By the fall of 1963, the Civil Rights Movement has penetrated deep into the American consciousness, and as chairman of the Student Nonviolent Coordinating Committee, John Lewis is guiding the tip of the spear. Through relentless direct action, SNCC continues to force the nation to confront its own blatant injustice, but for every step forward, the danger grows more intense: Jim Crow strikes back through legal tricks, intimidation, violence, and death. The only hope for lasting change is to give voice to the millions of Americans silenced by voter suppression: "One Man, One Vote." To carry out their nonviolent revolution, Lewis and an army of young activists launch a series of innovative campaigns, including the Freedom Vote, Mississippi Freedom Summer, and an all-out battle for the soul of the Democratic Party waged live on national television.

With these new struggles come new allies, new opponents, and an unpredictable new president who might be both at once. But fractures within the movement are deepening ... even as 25-year-old John Lewis prepares to risk everything in a historic showdown high above the Alabama river, in a town called Selma.

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Sapiens: A Graphic History: The Birth of Humankind (Vol. 1)
by Yuval Noah Harari (Author)
~ Paperback – Illustrated; October 27, 2020

The first volume of the graphic adaptation of Yuval Noah Harari's smash #1 New York Times and international bestseller recommended by President Barack Obama and Bill Gates, with gorgeous full-color illustrations and concise, easy to comprehend text for adult and young adult readers alike.

One hundred thousand years ago, at least six different species of humans inhabited Earth. Yet today there is only one—homo sapiens. What happened to the others? And what may happen to us?

In this first volume of the full-color illustrated adaptation of his groundbreaking book, renowned historian Yuval Harari tells the story of humankind’s creation and evolution, exploring the ways in which biology and history have defined us and enhanced our understanding of what it means to be “human.” From examining the role evolving humans have played in the global ecosystem to charting the rise of empires, Sapiens challenges us to reconsider accepted beliefs, connect past developments with contemporary concerns, and view specific events within the context of larger ideas.

Featuring 256 pages of full-color illustrations and easy-to-understand text covering the first part of the full-length original edition, this adaptation of the mind-expanding book furthers the ongoing conversation as it introduces Harari’s ideas to a wide new readership.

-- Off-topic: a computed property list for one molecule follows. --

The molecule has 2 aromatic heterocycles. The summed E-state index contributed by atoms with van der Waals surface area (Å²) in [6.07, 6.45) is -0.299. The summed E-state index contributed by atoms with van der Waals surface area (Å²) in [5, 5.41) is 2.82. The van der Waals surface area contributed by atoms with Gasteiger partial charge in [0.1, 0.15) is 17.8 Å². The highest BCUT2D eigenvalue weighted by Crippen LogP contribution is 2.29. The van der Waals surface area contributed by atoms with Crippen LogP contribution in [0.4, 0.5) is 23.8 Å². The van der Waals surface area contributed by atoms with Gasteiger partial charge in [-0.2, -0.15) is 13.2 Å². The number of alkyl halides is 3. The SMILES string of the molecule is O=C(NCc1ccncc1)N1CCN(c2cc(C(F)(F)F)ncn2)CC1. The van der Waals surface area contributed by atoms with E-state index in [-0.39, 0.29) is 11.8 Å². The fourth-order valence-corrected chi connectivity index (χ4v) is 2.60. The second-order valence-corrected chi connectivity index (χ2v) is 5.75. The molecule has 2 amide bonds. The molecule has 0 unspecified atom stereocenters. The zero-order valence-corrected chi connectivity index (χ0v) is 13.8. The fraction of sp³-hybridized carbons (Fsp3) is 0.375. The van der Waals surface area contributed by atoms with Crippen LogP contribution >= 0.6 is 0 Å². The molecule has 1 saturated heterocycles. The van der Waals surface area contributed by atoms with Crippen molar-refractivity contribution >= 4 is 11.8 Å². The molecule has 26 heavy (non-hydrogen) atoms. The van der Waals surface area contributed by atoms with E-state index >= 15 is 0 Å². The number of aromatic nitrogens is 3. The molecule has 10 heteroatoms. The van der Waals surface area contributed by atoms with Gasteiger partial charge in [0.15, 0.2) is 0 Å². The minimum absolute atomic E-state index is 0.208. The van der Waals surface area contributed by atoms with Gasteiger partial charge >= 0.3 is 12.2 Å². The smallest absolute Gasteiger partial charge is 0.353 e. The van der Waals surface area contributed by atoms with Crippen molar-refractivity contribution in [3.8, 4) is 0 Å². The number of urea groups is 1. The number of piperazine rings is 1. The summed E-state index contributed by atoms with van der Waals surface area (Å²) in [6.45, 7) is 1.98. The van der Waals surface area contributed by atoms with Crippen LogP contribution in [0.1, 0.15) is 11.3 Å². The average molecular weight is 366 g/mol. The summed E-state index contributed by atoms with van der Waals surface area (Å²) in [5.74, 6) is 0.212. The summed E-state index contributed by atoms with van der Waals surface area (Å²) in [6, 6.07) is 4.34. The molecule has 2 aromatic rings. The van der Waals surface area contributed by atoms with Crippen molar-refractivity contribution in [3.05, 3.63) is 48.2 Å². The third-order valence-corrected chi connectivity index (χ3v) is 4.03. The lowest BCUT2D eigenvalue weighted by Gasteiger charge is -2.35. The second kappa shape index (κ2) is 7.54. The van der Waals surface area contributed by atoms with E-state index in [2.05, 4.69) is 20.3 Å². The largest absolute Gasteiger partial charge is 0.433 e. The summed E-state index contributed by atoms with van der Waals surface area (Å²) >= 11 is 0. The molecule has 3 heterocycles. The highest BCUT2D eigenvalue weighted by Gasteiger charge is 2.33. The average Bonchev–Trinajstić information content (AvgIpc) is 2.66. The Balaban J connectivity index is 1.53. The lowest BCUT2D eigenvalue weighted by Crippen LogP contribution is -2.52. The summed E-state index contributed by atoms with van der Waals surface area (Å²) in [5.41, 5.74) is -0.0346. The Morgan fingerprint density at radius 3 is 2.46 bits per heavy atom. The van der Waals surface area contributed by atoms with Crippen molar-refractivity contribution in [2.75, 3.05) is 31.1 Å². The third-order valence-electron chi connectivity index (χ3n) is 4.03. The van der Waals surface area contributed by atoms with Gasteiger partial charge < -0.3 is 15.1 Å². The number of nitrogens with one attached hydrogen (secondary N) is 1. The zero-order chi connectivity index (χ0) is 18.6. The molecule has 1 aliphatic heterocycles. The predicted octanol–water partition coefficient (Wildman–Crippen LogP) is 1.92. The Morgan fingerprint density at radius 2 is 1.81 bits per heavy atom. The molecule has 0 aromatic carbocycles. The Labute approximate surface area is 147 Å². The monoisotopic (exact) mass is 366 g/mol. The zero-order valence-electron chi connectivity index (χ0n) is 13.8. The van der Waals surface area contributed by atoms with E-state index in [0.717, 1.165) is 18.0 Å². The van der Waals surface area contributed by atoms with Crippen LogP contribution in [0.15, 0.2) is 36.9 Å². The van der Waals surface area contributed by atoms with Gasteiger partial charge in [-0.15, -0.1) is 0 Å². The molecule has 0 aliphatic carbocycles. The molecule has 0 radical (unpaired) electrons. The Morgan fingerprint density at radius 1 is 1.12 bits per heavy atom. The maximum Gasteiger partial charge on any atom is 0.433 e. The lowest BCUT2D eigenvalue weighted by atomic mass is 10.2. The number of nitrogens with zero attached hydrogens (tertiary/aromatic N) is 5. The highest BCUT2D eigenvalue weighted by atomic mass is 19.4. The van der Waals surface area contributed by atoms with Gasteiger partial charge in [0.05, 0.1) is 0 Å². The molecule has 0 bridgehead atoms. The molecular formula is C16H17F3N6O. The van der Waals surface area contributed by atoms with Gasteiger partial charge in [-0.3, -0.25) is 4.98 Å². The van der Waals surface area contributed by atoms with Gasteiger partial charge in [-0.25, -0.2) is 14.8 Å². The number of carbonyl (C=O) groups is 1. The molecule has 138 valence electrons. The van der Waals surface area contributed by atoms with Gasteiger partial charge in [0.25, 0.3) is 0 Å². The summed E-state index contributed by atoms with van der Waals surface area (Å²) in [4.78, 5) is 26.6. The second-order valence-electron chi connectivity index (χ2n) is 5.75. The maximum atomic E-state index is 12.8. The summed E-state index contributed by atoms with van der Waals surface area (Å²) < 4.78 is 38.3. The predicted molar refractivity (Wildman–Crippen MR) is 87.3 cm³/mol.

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Sapiens: A Graphic History, Volume 2: The Pillars of Civilization
by Yuval Noah Harari (Author)
~ Paperback – Illustrated; October 26, 2021

This second volume of Sapiens: A Graphic History, the full-color graphic adaptation of Yuval Noah Harari’s #1 New York Times bestseller, focuses on the Agricultural Revolution—when humans fell into a trap we’ve yet to escape: working harder and harder with diminishing returns.

What if humanity’s major woes—war, plague, famine and inequality—originated 12,000 years ago, when Homo sapiens converted from nomads to settlers, in pursuit of the fantasy of productivity and efficiency? What if by seeking to control plants and animals, humans ended up being controlled by kings, priests, and Kafkaesque bureaucracy? Volume 2 of Sapiens: A Graphic History–The Pillars of Civilization explores a crucial chapter in human development: the Agricultural Revolution. This is the story of how wheat took over the world; how an unlikely marriage between a god and a bureaucrat created the first empires; and how war, plague, famine, and inequality became an intractable feature of the human condition.

But it’s not all doom and gloom with this book’s cast of entertaining characters and colorful humorous scenes. Yuval, Zoe, Prof. Saraswati, Cindy and Bill (now farmers), Detective Lopez, and Dr. Fiction, all introduced in Volume 1, once again travel the length and breadth of human history, this time investigating the impact the Agricultural Revolution has had on our species. The cunning Mephisto shows them how to ensnare humans, King Hammurabi lays down the law, and Confucius explains harmonious society. The origins of modern farming are introduced through Elizabethan tragedy; the changing fortunes of domesticated plants and animals are tracked in the columns of the Daily Business News; the story of urbanization is portrayed as a travel brochure, offering discount journeys to ancient Babylon and China; and the history of inequality unfolds in a superhero detective story; with guest appearances by historical and cultural personalities throughout such as Thomas Jefferson, Scarlett O'Hara, Margaret Thatcher, and John Lennon.

Sapiens: A Graphic History, Volume 2 is a radical, witty and colorful retelling of the story of humankind for adults and young adults, and can be read on its own or in sequence with Volume I.

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Kathleen Holt has served High Plains Public Radio—in one way or another—since its inception in 1979. She coordinates the HPPR Radio Readers Book Club.